The San Diego area is set to receive $300 million to help relocate railroad tracks from eroding cliffs in Del Mar, regional transportation officials announced Friday.
The funding is part of the $308 billion California state budget recently signed by Governor Gavin Newsom, which also includes $4.2 billion to complete the state’s high-speed rail project in the valley. central between Bakersfield and Merced.
Sections of the beachfront cliffs in Del Mar have abruptly collapsed in recent years, causing Coaster and Amtrak service to be temporarily halted for hours or days at a stretch. Transit officials have reassured the public that passenger and freight trains along the city’s 1.7-mile stretch of track are safe, but landslides have repeatedly raised the specter of a disaster.
Nearby Torrey Pines State Beach experienced a major cave-in on Wednesday, which sent boulders larger than a car tumbling onto the sand. No one was injured, according to law enforcement.
The San Diego Association. of Governments, or SANDAG, and the North County Transit District spent decades shoring up the cliffs and repairing stormwater drainage structures, which along with high tides have regularly eroded the cliffs.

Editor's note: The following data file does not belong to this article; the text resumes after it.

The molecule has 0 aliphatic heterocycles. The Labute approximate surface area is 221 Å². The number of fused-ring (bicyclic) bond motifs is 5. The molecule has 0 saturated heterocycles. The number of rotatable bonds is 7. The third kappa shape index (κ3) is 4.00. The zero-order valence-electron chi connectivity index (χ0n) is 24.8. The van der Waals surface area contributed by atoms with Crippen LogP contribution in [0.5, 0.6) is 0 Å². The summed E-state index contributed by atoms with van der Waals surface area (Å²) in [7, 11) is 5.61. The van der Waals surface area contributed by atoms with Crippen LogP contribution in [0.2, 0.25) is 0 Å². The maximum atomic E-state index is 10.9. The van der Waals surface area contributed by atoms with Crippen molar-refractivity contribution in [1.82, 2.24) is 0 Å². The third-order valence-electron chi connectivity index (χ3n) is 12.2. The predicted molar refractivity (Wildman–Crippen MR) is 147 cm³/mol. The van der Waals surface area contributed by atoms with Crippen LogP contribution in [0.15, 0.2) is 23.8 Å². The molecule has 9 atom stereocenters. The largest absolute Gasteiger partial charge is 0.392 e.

Still, senior state and local officials have recognized the need to eventually move the tracks inland, a project currently expected to cost about $2.5 billion, according to SANDAG officials. Previous estimates have reached $4 billion.
The new cash injection will allow SANDAG to compete for matching funds for the $1.2 trillion infrastructure package passed by Congress last year, SANDAG Executive Director Hasan Ikhrata said.
“This $300 million is an essential down payment,” he said. “We’ve talked for years about moving the train tracks from the Del Mar bluffs, and with this funding, now we can do it.”
Ikhrata said his agency already has a plan for the project that would move the tracks in a tunnel about 80 feet underground and inland nearly a mile. Pending the environmental review, the project could start within three years and be completed by the end of the decade, he said.
The Del Mar tracks are part of the 351-mile Los Angeles-San Diego-San Luis Obispo Rail Corridor, which carries approximately 8 million passengers and more than $1 billion in freight each year. The line is a key link between factories in Mexico and markets in the United States.